When people learn that I am an old hand at financial reporting, somehow we end up talking about investment opportunities.

So recently, when I got an award from the Securities Investors Association of Singapore for outstanding commentaries, I was not surprised to find a note from an old classmate that ran as follows: "Eng Yeow, we have been reading of your broad-strokes so far. What we need is some hot tips, please."

I had a good laugh over his plea. Seriously, those who follow my columns will know that I consider making sound investment decisions to be extremely hard work which involves plenty of patience and research.

What I can safely say, however, is that having practised what I counselled in my columns, I have been able to build a nest egg in blue chips whose value has grown over the years as their fortunes brighten.

And to offer readers a handle on how I did it, I have compiled some of my columns into a book Small Change: Investment Made Simple. It is due to hit major bookshops in the new year.

In order to build a nest egg, there is no easy way out. A person has to get his basics right first - learn where his money comes from, whether it is from his salary or other sources of income, and how he is spending it.

A recent survey of more than 1,800 people commissioned by the Monetary Authority of Singapore shows that Singaporeans are generally quite careful about their finances. About 80 per cent save some money each month and 86 per cent do not like taking on debt.

But it notes that "quite a few people are passive towards managing their money". That may cause them problems if they fail to save enough or incur unforeseen expenses such as a big medical bill.

So I read with interest the initiative taken by the Education Ministry to roll out a new syllabus next year for Secondary One and Two students that would place greater emphasis on teaching them to manage their finances.

But I was curious to know why it was labelled "Food and Consumer Education" and taught during home economics classes which I have always associated with cooking and sewing. Surely, calling it financial education would have been more appropriate.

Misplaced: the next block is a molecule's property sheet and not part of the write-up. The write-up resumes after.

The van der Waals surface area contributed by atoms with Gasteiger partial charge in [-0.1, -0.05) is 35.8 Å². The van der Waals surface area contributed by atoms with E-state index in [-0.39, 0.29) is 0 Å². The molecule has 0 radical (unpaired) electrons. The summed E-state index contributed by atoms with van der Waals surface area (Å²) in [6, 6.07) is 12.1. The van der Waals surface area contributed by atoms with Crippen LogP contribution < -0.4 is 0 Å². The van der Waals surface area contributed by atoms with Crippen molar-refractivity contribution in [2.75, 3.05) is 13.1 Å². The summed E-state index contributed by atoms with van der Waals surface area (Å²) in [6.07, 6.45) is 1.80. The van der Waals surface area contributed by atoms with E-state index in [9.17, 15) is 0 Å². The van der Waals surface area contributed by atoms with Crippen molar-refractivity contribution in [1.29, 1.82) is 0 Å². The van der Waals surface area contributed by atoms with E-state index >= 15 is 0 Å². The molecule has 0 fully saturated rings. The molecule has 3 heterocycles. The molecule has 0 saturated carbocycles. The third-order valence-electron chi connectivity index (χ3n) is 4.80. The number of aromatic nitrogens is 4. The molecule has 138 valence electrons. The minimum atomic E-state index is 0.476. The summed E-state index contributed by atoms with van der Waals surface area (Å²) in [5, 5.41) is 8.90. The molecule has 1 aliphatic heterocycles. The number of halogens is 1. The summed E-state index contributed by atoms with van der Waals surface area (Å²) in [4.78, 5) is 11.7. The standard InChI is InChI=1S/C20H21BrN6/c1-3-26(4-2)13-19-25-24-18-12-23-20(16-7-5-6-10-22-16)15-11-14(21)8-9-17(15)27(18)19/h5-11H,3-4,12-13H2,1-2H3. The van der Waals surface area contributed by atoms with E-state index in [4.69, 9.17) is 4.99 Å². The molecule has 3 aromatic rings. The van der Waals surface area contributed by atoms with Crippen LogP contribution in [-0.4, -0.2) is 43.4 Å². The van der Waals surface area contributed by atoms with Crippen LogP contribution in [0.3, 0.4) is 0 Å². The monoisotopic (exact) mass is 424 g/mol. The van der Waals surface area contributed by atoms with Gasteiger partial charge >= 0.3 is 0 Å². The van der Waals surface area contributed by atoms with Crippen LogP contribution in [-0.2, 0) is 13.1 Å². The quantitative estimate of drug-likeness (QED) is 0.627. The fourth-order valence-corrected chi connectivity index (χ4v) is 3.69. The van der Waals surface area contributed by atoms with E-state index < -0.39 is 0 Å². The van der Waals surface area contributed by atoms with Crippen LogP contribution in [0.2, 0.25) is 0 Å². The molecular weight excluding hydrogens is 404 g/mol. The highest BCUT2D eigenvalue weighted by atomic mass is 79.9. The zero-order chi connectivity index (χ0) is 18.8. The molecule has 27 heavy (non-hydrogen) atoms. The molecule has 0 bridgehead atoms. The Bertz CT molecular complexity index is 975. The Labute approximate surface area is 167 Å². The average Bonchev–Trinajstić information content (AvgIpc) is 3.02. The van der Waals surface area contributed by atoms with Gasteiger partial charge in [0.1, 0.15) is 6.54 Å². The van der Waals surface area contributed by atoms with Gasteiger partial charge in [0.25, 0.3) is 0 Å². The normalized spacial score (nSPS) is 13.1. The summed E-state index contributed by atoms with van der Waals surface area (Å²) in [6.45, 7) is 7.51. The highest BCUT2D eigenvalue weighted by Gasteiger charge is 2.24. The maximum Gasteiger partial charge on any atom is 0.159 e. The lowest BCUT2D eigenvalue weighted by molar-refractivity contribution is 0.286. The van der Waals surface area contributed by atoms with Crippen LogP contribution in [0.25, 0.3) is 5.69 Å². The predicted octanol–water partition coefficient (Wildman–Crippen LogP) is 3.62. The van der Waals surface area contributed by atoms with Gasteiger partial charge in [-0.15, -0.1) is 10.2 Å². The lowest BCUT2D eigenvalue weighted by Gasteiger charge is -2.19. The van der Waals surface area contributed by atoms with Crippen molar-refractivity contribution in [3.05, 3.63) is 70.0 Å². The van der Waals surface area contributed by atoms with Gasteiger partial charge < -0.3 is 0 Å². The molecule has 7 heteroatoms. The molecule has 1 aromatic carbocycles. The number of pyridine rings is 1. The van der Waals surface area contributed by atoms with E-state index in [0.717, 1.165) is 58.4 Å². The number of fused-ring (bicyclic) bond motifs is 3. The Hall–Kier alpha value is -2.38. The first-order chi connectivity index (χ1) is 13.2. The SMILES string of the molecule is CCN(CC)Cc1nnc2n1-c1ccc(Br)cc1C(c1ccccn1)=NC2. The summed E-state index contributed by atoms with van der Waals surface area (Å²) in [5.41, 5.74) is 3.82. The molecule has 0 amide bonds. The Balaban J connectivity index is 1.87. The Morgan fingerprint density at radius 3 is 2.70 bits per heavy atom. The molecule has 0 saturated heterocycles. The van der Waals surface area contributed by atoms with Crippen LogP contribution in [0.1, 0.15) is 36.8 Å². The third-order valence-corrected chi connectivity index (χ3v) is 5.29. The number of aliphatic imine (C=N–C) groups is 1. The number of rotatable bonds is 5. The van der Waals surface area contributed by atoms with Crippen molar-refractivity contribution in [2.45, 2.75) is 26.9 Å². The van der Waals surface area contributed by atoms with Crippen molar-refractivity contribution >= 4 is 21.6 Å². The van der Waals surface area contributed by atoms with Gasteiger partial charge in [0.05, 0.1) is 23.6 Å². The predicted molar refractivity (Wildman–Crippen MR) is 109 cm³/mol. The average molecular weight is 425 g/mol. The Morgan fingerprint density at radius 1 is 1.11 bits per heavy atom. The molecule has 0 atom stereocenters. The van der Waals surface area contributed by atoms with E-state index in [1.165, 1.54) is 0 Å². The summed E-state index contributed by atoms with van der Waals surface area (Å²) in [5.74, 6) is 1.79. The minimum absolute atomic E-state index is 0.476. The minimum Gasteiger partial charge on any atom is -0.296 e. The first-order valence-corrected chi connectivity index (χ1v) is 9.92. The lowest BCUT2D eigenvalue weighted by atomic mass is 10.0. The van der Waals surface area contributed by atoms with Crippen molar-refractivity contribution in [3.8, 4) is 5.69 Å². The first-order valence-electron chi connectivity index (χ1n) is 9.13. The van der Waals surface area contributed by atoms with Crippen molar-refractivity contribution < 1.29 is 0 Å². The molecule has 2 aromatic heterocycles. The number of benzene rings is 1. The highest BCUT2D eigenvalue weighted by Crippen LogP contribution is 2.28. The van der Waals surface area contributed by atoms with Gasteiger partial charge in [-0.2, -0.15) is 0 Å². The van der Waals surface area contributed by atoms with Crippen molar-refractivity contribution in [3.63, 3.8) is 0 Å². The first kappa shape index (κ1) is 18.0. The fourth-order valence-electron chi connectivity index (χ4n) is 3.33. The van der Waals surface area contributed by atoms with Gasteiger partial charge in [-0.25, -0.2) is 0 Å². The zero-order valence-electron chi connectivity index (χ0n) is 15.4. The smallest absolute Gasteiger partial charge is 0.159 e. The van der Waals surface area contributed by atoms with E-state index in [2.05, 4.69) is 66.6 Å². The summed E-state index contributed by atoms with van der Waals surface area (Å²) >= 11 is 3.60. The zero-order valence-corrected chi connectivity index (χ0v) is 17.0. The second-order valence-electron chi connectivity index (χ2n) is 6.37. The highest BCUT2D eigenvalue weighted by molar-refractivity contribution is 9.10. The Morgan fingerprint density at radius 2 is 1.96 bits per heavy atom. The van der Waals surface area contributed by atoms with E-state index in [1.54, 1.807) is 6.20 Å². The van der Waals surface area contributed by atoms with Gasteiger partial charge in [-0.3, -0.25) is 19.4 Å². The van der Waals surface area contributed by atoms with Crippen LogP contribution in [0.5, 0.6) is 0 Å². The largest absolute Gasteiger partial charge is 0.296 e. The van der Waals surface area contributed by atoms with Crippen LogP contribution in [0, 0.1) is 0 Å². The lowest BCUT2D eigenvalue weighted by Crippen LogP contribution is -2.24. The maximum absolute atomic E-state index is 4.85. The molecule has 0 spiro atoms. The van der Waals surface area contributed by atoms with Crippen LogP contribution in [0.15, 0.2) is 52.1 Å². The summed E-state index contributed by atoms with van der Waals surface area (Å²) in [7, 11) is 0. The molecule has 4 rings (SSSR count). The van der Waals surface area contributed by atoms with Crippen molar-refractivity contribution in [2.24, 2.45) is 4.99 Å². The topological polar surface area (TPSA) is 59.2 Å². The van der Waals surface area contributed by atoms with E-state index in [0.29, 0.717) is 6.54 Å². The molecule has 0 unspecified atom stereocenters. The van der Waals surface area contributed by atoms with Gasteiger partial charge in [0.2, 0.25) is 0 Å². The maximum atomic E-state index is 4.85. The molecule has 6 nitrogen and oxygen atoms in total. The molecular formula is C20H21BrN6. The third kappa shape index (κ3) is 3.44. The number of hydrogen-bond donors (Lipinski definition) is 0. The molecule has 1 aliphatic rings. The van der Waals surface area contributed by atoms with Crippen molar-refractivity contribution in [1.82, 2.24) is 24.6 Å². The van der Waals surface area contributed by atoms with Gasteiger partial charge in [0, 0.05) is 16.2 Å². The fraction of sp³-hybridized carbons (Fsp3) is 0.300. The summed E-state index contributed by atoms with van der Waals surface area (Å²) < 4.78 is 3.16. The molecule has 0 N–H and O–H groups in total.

I phoned Dr Joyce Mok, the senior lecturer at the National Institute of Education, who was on the syllabus committee, to find out more. It turned out to be an enlightening one-hour conversation with an educator who was very passionate about the subject.

She told me that students will be taught how to spend within a budget, how to get the best value for their money - and more importantly, how to save and grow their money to ensure they will have enough of the important things in life.

Dr Mok noted that it would have been even better to teach students such skills at an even younger age.

But at least, the teachers will have a chance to teach students at the age of 13 or 14 to develop the right attitudes towards spending and saving, before their lives are crowded out by GCE O-Level and A-Level examinations.

I came away from this chat convinced that if she manages to infuse her teacher trainees with the same enthusiasm on financial education, they will in turn be able to inculcate in their young charges a vital life skill just as they are starting to use money.

For far too long, most children learn money management skills - both good and bad - at home, and this is inadequate.

With most married couples now working full-time to service their home mortgage and a host of other debts, the chances are that those who fail to rein in their spending may in turn set bad examples for their children.

Worse, consumers get the vast majority of their financial information from companies spending vast sums trying to promote an image or enticing them to take up products and services such as credit cards and various kinds of loans.

Statistics from Credit Counselling Singapore show that the people who find themselves in financial difficulties are not just low-wage earners but also those who earn $2,800 or more because they over-spend.

So it is imperative for a person to get at least the basics right on financial planning if he is to have a fighting chance of navigating his way through life without a serious financial mishap.

As a financial journalist who spends a lot of time promoting investor education, I salute the efforts of educators such as Dr Mok who spend their time trying to get the basics of financial management across to our younger generations.